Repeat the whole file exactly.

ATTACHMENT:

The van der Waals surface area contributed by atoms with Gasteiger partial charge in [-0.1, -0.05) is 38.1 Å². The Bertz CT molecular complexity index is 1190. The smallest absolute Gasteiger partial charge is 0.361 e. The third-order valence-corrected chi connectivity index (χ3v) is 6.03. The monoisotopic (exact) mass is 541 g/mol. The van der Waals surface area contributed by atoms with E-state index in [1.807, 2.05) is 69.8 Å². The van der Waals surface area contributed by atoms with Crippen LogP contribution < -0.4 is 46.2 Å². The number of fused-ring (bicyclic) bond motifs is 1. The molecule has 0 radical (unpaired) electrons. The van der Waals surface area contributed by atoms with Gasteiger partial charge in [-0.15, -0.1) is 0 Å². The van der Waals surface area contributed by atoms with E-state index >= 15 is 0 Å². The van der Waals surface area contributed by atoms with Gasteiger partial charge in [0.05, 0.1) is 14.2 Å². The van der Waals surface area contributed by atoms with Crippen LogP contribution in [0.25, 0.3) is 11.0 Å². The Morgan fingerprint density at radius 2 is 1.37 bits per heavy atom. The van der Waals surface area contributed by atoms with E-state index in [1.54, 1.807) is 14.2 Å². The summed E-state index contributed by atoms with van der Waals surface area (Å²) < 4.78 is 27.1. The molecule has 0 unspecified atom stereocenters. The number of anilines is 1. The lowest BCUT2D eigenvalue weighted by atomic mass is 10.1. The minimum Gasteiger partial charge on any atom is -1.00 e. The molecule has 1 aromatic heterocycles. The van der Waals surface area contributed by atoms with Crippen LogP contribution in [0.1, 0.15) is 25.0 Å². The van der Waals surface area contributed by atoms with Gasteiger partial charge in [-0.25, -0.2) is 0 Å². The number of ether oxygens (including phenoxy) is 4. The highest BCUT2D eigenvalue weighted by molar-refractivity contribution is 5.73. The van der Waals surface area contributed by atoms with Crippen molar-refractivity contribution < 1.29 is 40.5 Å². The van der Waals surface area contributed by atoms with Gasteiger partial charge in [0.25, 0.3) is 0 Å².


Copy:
The van der Waals surface area contributed by atoms with Gasteiger partial charge in [-0.1, -0.05) is 38.1 Å². The Bertz CT molecular complexity index is 1190. The smallest absolute Gasteiger partial charge is 0.361 e. The third-order valence-corrected chi connectivity index (χ3v) is 6.03. The monoisotopic (exact) mass is 541 g/mol. The van der Waals surface area contributed by atoms with E-state index in [1.807, 2.05) is 69.8 Å². The van der Waals surface area contributed by atoms with Crippen LogP contribution < -0.4 is 46.2 Å². The number of fused-ring (bicyclic) bond motifs is 1. The molecule has 0 radical (unpaired) electrons. The van der Waals surface area contributed by atoms with Gasteiger partial charge in [-0.15, -0.1) is 0 Å². The van der Waals surface area contributed by atoms with E-state index >= 15 is 0 Å². The van der Waals surface area contributed by atoms with Gasteiger partial charge in [0.05, 0.1) is 14.2 Å². The van der Waals surface area contributed by atoms with Crippen LogP contribution in [0.25, 0.3) is 11.0 Å². The Morgan fingerprint density at radius 2 is 1.37 bits per heavy atom. The van der Waals surface area contributed by atoms with E-state index in [1.54, 1.807) is 14.2 Å². The summed E-state index contributed by atoms with van der Waals surface area (Å²) < 4.78 is 27.1. The molecule has 0 unspecified atom stereocenters. The number of anilines is 1. The lowest BCUT2D eigenvalue weighted by atomic mass is 10.1. The minimum Gasteiger partial charge on any atom is -1.00 e. The molecule has 1 aromatic heterocycles. The van der Waals surface area contributed by atoms with Crippen LogP contribution in [0.1, 0.15) is 25.0 Å². The van der Waals surface area contributed by atoms with Gasteiger partial charge in [-0.25, -0.2) is 0 Å². The number of ether oxygens (including phenoxy) is 4. The highest BCUT2D eigenvalue weighted by molar-refractivity contribution is 5.73. The van der Waals surface area contributed by atoms with Crippen molar-refractivity contribution < 1.29 is 40.5 Å². The van der Waals surface area contributed by atoms with Gasteiger partial charge in [0.25, 0.3) is 0 Å².